Thursday, December 8, 2011

Increased arterial stiffness and endothelial dysfunction contribute to high mortality due to heart disease in ME/CFS

David J. Newton a,⁎, Gwen Kennedy a, Kenneth K.F. Chan a, Chim C. Lang b, Jill J.F. Belch a, Faisel Khan a: The central finding of this study is that adult patients with ME/CFS have reduced FMD in the brachial artery and reduced post-occlusive reactive hyperemia in the forearm skin microcirculation.

These responses are both endothelium-mediated via an increase in shear stress [8,9], and the results therefore lend further support to the hypothesis that endothelial function is impaired in ME/CFS, both in large vessels and in the microcirculation.

We believe this is the first time that vascular endothelial dysfunction has been measured directly in ME/CFS patients, and these findings build on previous work reporting indirect markers of endothelial dysfunction, such as increased oxidative stress [4,10], inflammation [5,11] and arterial stiffness [5]. This evidence collectively points to increased cardiovascular risk in ME/CFS patients, which is borne out epidemiologically by their high mortality due to heart disease [12]. Read more>>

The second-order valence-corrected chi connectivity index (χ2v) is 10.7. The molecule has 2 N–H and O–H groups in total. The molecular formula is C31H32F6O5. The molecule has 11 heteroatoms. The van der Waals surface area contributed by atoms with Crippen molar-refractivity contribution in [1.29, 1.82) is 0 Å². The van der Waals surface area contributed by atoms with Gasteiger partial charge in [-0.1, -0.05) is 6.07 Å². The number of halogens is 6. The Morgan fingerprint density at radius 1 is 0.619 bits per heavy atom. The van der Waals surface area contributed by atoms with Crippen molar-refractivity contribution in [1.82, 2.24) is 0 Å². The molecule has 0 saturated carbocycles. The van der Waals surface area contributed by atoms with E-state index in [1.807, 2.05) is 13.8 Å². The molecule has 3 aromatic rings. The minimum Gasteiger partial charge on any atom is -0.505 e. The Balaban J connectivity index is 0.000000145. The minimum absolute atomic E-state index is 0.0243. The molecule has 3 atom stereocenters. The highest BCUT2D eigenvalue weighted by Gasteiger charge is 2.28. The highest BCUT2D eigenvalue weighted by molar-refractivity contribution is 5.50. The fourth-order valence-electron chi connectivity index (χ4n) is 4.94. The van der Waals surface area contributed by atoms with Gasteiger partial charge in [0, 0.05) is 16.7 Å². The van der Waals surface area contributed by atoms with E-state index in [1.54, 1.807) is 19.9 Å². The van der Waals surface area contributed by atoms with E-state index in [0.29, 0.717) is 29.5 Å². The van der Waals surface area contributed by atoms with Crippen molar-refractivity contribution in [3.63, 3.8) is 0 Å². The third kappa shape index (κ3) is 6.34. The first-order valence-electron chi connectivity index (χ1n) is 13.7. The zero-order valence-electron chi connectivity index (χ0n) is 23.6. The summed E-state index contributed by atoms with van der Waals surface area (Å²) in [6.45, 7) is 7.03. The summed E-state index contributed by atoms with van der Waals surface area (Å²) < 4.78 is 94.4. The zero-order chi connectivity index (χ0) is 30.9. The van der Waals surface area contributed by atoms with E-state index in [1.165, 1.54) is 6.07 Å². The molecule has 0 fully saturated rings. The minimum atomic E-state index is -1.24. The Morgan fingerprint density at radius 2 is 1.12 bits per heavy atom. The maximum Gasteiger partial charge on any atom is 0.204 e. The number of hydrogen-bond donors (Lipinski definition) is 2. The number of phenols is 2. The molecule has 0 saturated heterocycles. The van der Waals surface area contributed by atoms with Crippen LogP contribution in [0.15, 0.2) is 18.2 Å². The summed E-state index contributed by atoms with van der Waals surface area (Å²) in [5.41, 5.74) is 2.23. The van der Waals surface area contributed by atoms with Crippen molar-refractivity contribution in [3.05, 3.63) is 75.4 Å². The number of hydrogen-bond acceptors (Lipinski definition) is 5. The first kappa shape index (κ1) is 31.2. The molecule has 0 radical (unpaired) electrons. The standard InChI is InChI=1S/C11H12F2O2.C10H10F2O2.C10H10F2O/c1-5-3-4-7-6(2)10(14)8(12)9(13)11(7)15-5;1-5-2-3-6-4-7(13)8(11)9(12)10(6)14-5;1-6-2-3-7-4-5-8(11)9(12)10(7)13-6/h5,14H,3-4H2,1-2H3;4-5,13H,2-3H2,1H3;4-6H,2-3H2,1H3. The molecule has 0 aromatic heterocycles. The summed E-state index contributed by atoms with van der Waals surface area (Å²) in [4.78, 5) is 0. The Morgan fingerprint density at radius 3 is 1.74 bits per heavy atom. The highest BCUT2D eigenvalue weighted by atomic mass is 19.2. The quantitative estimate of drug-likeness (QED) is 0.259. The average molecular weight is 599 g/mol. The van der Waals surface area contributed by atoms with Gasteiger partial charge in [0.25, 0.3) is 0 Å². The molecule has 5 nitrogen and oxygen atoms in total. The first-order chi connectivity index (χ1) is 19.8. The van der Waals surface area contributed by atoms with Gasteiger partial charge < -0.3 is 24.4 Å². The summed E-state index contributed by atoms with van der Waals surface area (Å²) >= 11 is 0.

1 comment:

Unknown said...

Why myalgic encephalomyelitis/chronic fatigue syndrome (ME/CFS) may kill you: disorders in the inflammatory and oxidative and nitrosative stress (IO&NS) pathways may explain cardiovascular disorders in ME/CFS.
Neuro Endocrinol Lett. 2009;30(6):677-93.
Maes M, Twisk FNM.

Disorders in various inflammatory and oxidative and nitrosative pathways provide explanations for the earlier mortality due to cardiovascular disorders in ME/CFS.

These pathways are:
a) chronic (low grade) inflammation with extended production of nuclear factor kappa B and COX-2 and increased levels of tumour necrosis factor alpha;
b) increased O&NS with increased peroxide levels, and phospholipid oxidation including oxidative damage to phosphatidylinositol;
c) decreased levels of specific antioxidants, i.e. coenzyme Q10, zinc and dehydroepiandrosterone-sulphate;
d) bacterial translocation as a result of leaky gut;
e) decreased omega-3 polyunsatutared fatty acids (PUFAs), and increased omega-6 PUFA
and saturated fatty acid levels; and
f) the presence of viral and bacterial infections and
psychological stressors.


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